Tuesday, October 6, 2009

El sicko, namely, me

Here’s the thing about having kids and being sick. Its tough shit for you. When you don’t have kids and you get sick, you rest. Period. Maybe you take a day off or maybe you have to go in to work, but for most of us blog-readers that means sitting at a desk which is -- come on, let’s face it -- pretty restful and when you get home at night, you order in and watch TV. You take it easy until you feel better. It is a very civilized way to live. I miss it.

When you have children you are bound to be sick all the time because those children go to school or day care and bring back awful, weird germs that cause viruses that sound like STDs. The first time I heard of Cox Sackie, I nearly blushed, it sounds so dirty. So, as a parent, you get sick all the time and when you are sick, your children will likely be sick, or recently-sick and still cranky, and you will have no choice but to care for them, just as if you were perfectly healthy.

Children aren’t understanding, they aren’t sympathetic to your woes. In fact, I’ve found it’s quite the opposite. They prey on your weakness. For instance, now that I’ve been sick, my son has decided to push back his wake-up time to 5:30am. And that’s after my daughter wakes several times in the middle of the night with the lingering cough she shared with me. If I didn’t know better, I would say they were purposely trying to do me in.

Once, when Primo was about four months old, I took him to a Mommy and Me Yoga class and the yoga instructor told this story about how she had just recovered from the stomach flu. She said it was great. When you have two kids, she explained, the only way you get to stay in bed for a day or two is if you’re vomiting while on the toilet bowl.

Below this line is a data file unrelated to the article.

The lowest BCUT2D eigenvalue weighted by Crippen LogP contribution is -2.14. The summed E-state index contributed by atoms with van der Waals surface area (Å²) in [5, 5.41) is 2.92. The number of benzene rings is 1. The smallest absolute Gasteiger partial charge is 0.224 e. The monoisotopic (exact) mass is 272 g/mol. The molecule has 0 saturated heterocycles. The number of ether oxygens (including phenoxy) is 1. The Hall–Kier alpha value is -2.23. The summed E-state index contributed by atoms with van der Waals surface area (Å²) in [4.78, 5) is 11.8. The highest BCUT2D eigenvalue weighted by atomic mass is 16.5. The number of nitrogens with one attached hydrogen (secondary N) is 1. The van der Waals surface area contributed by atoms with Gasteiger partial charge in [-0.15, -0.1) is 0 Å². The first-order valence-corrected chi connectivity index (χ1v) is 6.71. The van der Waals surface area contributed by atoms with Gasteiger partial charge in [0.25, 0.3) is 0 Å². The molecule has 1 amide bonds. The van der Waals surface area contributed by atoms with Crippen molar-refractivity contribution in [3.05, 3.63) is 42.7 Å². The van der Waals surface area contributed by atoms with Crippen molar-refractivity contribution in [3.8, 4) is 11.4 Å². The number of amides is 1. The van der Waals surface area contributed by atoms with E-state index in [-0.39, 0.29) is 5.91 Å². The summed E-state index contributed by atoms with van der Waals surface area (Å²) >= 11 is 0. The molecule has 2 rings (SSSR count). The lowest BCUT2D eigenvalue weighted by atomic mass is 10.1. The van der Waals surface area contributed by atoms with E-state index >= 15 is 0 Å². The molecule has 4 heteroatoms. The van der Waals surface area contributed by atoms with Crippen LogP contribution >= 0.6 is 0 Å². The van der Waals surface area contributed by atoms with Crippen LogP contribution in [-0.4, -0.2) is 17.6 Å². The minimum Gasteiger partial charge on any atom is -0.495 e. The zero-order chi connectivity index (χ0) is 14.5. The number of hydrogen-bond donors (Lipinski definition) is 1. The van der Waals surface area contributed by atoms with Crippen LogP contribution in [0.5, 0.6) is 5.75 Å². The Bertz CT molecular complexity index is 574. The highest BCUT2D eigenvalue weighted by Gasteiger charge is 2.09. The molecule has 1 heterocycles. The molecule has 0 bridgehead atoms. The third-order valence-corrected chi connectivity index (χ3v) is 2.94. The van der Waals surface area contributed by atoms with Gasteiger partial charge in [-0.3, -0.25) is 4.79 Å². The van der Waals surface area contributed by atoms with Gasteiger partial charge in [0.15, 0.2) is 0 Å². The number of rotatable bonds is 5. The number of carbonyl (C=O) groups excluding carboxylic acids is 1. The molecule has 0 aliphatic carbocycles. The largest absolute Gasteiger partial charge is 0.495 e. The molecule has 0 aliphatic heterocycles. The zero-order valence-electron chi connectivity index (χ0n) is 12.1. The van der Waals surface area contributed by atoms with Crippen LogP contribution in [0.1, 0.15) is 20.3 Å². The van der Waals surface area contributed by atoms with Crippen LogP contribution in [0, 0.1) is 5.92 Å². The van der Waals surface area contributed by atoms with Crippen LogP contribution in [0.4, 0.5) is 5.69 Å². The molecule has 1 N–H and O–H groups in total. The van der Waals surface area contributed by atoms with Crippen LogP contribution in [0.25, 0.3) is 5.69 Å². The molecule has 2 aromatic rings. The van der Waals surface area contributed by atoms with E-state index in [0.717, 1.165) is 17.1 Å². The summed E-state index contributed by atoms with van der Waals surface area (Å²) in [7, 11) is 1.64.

At the time, I thought this was insane. Now, of course, it seems completely reasonable to secretly wish yourself sicker so that you can justify convalescence.

When you’ve got a high fever and are vomiting uncontrollably, you have no choice but to shut down. You can not bring your children to school, you cannot drag yourself to playground or the grocery store. Family or friends or babysitters will relieve you, or you can let your kids watch TV for eleven hours straight. You can be taken off-duty.

When you have a cold, even a very bad one where your head pounds and your chest aches and can’t hear out of one ear, you must continue to shoulder your normal burden. You can continue like this, making dinner and taking the kids to birthday parties, propping yourself upright Weekend-at-Bernie’s–style for weeks if necessary.

That’s precisely what I’ve been doing for two weeks. Two weeks! Pre-kids I was never sick for that long. I’d get a cold, sleep a lot, eat soup and be up and running in a day or two. Instead, with lack of sleep and bad nutrition, my cold has bested my immune system and developed into a super-cold, perhaps even some kind of sinus infection.

David says he’s sick too but I don’t believe him. Or, I should say, I believe him all right, I just don’t accept it. We can’t both be sick at the same time, and I was sick first. Plus, ever since I had a baby I have regarded him as belonging to the weaker sex and so I feel that when he says he’s suffering its only because he doesn’t know what suffering is.

I am insufferable sicko. Send wishes of speedy recovery.